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These international WWOOF gatherings are useful as we are a large organisation made up of a diverse group of people from all parts of the world. We eagerly anticipate the next conference as they allow us to share ideas, problem solve and discuss issues with likeminded people face to face. We connect with old friends, meet new ones, and it is good to put a face to a name/email. Several topics were discussed from legal issues to organic development. There was also a focus on international relations between the two International WWOOF bodies, as well as promoting WWOOF worldwide.

We came away with a better understanding of how other WWOOF groups operate (as it is different in each country) and of course being around people that share the love of organics, sustainable living, renewable energy and protecting our earth is always positive.

Hope to see you all again soon!

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Australia – Garry Ainsworth & Maree Swan

Bangladesh – Professor Mohammed Ataur Rahman

Cameroon – Peter Yuhala

Canada – Becky Young & Gary Eichenauer

Czech Republic – Vojtech Vesely & Roman Barton

Denmark – Lars Myrthu-Nielsen

FoWO – Amanda Pearson

France – Leni Dipple, David & Alexandra Marie + 2 kids (5, 10)

Germany – Jan-Philipp Gutt & Anja Monden

Greece – Emmanuel Mappus

Hungary – Tamas Varga & Daniel Rideg

Independents – Basil Black

India – Harish Chander Tewari

Ireland – Annie King, Jenny Greig & Rob Coppard

Italy – Eszter Matolcsi

IWA – Jane Bryan + 4 kids (4, 9, 10, 17)

Kazakhstan – Aitymov Zhandos

Lithuania – Skirmantas Razauskas

New Zealand – Andrew Strange

Norway – Mette Pauline Strand

Poland – Michal Nowak

Portugal – Rodrigo Rocha & Charlotte Brouessard

Serbia – Katarina Milenkovic

South Korea – Kota Fukuyama & Wendi Choi

Spain – Chemi Peña & Carl Rogers

Sri Lanka – Chaminda Kumara

Sweden – Jandi Hallin

Switzerland – Reinhard & Elisangela Pereira Lüder

Turkey – Berkay Atik

UK – Nim Kibbler & Scarlett Penn

USA – Sarah Potenza, Jessica Brodie, Ryan Leo Goldsmith

Special Guest – Susan Coppard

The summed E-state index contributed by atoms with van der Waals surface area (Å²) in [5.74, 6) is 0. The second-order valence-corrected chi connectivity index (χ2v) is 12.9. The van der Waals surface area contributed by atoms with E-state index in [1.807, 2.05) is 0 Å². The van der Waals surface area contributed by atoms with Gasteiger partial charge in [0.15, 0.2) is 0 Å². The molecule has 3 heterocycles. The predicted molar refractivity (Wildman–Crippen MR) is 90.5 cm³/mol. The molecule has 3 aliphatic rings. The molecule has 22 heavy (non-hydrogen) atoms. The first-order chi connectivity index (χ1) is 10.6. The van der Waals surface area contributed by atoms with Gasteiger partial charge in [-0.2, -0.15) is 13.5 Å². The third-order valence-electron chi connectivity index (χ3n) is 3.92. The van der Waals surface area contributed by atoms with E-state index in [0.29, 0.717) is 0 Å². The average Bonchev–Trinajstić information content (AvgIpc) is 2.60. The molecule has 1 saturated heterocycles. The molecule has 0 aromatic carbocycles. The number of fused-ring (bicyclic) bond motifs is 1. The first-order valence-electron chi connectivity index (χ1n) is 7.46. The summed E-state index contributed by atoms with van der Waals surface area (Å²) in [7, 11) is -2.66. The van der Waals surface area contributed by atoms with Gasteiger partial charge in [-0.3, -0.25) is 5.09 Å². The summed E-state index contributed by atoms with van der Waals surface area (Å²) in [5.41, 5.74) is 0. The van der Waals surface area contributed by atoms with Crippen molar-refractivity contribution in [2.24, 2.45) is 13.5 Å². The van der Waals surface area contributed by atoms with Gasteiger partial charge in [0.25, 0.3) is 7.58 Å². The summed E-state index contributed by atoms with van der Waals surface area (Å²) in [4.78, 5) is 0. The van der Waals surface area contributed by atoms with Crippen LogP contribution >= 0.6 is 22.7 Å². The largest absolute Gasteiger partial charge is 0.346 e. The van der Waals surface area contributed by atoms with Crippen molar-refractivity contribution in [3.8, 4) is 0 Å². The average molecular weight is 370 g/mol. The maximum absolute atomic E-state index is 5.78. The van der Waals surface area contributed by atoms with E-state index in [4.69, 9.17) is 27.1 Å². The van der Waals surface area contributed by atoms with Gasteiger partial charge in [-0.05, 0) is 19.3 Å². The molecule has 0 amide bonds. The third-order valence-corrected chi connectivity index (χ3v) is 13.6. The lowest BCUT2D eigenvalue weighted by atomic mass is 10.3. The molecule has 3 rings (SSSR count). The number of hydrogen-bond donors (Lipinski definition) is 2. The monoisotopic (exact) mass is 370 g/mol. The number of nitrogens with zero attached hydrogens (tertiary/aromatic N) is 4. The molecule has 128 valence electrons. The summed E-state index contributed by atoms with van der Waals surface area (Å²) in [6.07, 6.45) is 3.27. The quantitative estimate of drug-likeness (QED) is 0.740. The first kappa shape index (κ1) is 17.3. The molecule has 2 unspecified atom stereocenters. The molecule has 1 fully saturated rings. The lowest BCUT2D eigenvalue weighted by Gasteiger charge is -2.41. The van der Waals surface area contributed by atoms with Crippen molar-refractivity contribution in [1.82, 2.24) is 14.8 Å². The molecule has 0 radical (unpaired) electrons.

About Author

Jane Bryan-Strange

Jane lives on an organic farm with her husband and numerous children, animals and plants. She grew up in the Congo, Africa and has a passion for experiencing different cultures and customs. She loves to travel, uncover history, taste local foods and live like a local as much as possible.


  1. Hi there, I enjoyed reandig about your trip and was sorry to hear your great experience ended sourly. Your experience really struck a chord with me because I am in a situation right now that is very similar to the situation you were in a few years ago. I’m 27 and an ME, and my girlfriend and I recently finished a trip like yours we quit our nice jobs, traveled around the US and SE Asia, and just got back a few weeks ago and are now trying to figure out what is next. The transition is tough Anyway, I’m just wondering what your transition was like when you got back from traveling, what you are doing now, and if you feel your life and outlook are any different than before you left.

    • Ciaran Paul

      Transitioning from a life on the road to living in the city again has definitely had its challenges. I still feel that I’m not quite settled, and that I want to get back out into the world again. Right now though I’m content with finishing my university degree and saving some money, though I know I won’t be able to stay for long. My outlook on life has changed tremendously. Hitchhiking, WWOOFing, meeting and staying with locals on a daily basis; it taught me patience, showed me the kindness and generosity of people, and gave me a profound love for our Earth. I will always cherish my experiences and look forward to my next adventure.